2022 Subaru WRX First Drive: Big Shoes to Fill
Prior to driving the new 2022 Subaru WRX, I thought back to when I bought a black 2002 Subaru Impreza WRX wagon on October 30, 2001. I remember the date so well because I got laid off from my dotcom job the next day. Although the WRX had been on sale in Japan and other markets since 1992, the 2002 model year marked the first time us Yanks could own our own. Four years later, I bought a World Rally Blue 2006 WRX wagon.
I mention all this for two reasons: The first is to let you know I’m a fan and former owner of the brand’s previous efforts in this space. The second is to point out that Subaru has sold its scrappy, rally-bred, hard charger to Americans for more than two decades now; since 2001, we’ve purchased more than 400,000 WRXs. That’s more than 20,000 units a year, which isn’t bad for a sporty car. In hopes of continuing, if not improving upon, these sales numbers, Subaru turned us loose in its all-new sixth generation WRX (nerd chassis code: VB) on some fabulous roads. And, as fate would have it, I’m in the market for a new car, as the engine in the machine I replaced my last WRX with—a 2014 Ford Fiesta ST—just blew up. Am I buying a 2022 Subaru WRX? Keep reading.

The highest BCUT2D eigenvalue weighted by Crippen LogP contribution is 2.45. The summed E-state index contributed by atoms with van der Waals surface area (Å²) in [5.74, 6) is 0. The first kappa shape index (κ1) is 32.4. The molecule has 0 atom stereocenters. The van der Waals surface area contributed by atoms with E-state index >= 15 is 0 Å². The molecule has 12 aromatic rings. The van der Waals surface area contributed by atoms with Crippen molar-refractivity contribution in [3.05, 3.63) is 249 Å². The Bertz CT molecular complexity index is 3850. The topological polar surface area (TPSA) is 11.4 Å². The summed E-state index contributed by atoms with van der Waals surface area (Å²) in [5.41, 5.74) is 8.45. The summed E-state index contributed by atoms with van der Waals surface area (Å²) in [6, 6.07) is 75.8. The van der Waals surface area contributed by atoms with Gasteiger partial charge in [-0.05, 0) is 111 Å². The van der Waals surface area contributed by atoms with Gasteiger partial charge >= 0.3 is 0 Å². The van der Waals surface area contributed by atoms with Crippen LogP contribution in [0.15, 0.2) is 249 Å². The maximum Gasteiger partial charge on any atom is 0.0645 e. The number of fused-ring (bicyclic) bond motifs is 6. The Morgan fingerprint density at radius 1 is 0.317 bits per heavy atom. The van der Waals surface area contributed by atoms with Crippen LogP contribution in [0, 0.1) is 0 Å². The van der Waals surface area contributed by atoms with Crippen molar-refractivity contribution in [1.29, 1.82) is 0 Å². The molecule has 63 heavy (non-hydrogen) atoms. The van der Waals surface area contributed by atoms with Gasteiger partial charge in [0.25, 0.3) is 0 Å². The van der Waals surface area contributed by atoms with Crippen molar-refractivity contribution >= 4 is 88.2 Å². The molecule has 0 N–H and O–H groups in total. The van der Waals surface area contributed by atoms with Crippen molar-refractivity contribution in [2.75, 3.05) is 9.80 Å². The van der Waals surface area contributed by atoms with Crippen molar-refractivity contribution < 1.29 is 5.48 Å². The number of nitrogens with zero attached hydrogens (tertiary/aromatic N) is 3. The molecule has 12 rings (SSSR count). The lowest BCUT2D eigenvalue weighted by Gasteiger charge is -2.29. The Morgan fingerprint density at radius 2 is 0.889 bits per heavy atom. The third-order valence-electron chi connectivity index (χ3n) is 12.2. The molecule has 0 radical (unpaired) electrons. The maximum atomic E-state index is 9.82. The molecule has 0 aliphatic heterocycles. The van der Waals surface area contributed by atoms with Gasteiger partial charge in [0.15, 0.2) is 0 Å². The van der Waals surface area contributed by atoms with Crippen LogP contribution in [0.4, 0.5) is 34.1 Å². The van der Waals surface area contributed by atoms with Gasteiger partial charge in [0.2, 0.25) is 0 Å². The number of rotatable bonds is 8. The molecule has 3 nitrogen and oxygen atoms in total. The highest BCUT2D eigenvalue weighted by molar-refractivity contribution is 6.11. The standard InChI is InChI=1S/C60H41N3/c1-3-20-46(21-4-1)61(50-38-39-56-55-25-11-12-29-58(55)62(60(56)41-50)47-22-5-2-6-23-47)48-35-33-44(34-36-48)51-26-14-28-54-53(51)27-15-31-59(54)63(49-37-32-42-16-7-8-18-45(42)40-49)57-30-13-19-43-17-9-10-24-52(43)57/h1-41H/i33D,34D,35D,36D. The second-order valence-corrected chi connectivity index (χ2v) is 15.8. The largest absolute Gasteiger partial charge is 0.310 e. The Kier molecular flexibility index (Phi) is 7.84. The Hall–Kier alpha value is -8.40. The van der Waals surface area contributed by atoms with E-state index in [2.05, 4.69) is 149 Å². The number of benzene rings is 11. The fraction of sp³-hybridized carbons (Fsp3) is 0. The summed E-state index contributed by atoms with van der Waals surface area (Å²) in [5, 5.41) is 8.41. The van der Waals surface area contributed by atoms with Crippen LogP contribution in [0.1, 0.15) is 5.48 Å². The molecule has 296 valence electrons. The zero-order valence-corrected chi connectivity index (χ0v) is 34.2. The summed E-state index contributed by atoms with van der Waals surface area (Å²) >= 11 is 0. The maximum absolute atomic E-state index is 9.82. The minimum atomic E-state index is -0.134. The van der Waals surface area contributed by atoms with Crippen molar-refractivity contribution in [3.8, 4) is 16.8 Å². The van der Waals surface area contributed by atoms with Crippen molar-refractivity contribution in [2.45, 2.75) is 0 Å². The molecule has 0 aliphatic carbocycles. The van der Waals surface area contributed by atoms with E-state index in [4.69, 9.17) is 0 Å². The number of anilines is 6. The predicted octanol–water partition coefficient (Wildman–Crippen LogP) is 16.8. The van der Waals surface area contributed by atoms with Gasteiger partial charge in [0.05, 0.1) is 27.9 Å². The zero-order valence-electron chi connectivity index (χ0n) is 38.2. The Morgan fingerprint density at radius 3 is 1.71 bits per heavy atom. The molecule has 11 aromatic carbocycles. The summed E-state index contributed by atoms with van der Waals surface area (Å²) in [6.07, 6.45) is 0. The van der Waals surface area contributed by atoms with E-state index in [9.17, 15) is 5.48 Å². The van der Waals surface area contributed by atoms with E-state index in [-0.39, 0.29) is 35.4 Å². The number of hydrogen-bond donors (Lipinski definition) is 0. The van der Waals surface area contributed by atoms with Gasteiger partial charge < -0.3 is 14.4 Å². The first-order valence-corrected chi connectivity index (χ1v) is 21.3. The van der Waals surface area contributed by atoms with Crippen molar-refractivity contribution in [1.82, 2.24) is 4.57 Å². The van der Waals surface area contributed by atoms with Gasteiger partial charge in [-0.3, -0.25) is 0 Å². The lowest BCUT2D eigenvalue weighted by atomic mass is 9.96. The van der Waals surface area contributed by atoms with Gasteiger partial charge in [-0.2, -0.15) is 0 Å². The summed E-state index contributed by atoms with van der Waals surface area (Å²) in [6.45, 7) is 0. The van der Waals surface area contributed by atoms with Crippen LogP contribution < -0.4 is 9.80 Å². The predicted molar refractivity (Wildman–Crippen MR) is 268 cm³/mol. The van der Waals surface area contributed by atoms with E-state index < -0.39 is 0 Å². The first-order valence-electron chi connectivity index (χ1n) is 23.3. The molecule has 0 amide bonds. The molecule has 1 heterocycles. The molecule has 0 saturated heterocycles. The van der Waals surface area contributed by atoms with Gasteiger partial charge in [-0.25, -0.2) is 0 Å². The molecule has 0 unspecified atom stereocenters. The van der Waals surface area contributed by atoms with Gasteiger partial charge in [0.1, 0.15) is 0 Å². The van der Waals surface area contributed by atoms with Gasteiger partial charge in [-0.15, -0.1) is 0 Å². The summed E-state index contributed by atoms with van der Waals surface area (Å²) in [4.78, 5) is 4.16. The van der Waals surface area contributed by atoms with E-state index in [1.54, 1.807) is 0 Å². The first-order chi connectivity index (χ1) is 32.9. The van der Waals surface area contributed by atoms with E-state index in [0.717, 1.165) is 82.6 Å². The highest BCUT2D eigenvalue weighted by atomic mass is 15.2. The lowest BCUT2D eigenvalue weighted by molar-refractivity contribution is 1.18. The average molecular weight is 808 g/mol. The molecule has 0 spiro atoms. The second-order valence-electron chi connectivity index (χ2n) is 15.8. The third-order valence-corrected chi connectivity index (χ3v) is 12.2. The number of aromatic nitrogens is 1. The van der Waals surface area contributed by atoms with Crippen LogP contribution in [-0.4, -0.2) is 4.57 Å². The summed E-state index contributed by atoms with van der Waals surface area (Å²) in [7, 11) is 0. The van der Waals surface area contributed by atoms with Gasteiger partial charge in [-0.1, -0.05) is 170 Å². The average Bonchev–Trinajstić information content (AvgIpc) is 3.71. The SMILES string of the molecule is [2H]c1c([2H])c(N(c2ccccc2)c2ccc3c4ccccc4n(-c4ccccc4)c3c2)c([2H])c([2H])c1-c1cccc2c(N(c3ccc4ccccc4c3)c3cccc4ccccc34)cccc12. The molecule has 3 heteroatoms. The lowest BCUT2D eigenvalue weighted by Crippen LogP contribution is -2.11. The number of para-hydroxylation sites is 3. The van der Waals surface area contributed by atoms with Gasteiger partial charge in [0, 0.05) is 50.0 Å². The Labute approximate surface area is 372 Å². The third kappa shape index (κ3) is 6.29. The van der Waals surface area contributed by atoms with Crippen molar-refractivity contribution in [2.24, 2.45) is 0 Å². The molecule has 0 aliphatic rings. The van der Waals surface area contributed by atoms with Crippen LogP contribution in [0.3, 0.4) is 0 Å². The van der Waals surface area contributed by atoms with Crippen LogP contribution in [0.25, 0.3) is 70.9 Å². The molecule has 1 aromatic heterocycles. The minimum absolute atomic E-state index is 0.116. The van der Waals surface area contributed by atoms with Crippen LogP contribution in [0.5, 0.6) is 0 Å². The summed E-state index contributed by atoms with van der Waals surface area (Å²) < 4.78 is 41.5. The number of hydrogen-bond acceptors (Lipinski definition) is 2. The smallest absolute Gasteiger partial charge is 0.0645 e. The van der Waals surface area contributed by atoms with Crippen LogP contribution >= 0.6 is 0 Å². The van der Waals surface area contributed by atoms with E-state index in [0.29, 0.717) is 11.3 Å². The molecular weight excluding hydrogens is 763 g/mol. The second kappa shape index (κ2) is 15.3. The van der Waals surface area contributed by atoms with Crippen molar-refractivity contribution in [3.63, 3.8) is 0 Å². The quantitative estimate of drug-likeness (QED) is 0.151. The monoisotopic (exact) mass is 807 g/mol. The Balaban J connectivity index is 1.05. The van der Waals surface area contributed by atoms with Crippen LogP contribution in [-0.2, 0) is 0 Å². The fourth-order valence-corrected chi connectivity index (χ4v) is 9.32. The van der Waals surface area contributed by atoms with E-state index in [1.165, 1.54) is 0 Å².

For the first time in its history, the WRX shares no body panels with the Impreza, and all the sheetmetal is unique. The grille is wider, as is the signature hood scoop, and the headlights are miniaturized and pushed out to the corners. The fenders are flared more than ever and covered in black cladding, the latter responsible for 100 percent of the internet hates. Haters on Instagram also strongly feel the new Rex looks like a lowered Crosstrek. I don’t see it, beyond a generic family resemblance. Also, if you take a close look at the cladding, you’ll see it’s coated in tiny textured hexagons. Subaru claims this rough skin smooths air as it comes off the fenders, making the WRX more aerodynamic. Subaru also points out all the vents are functional, especially the ones coming off the front fenders.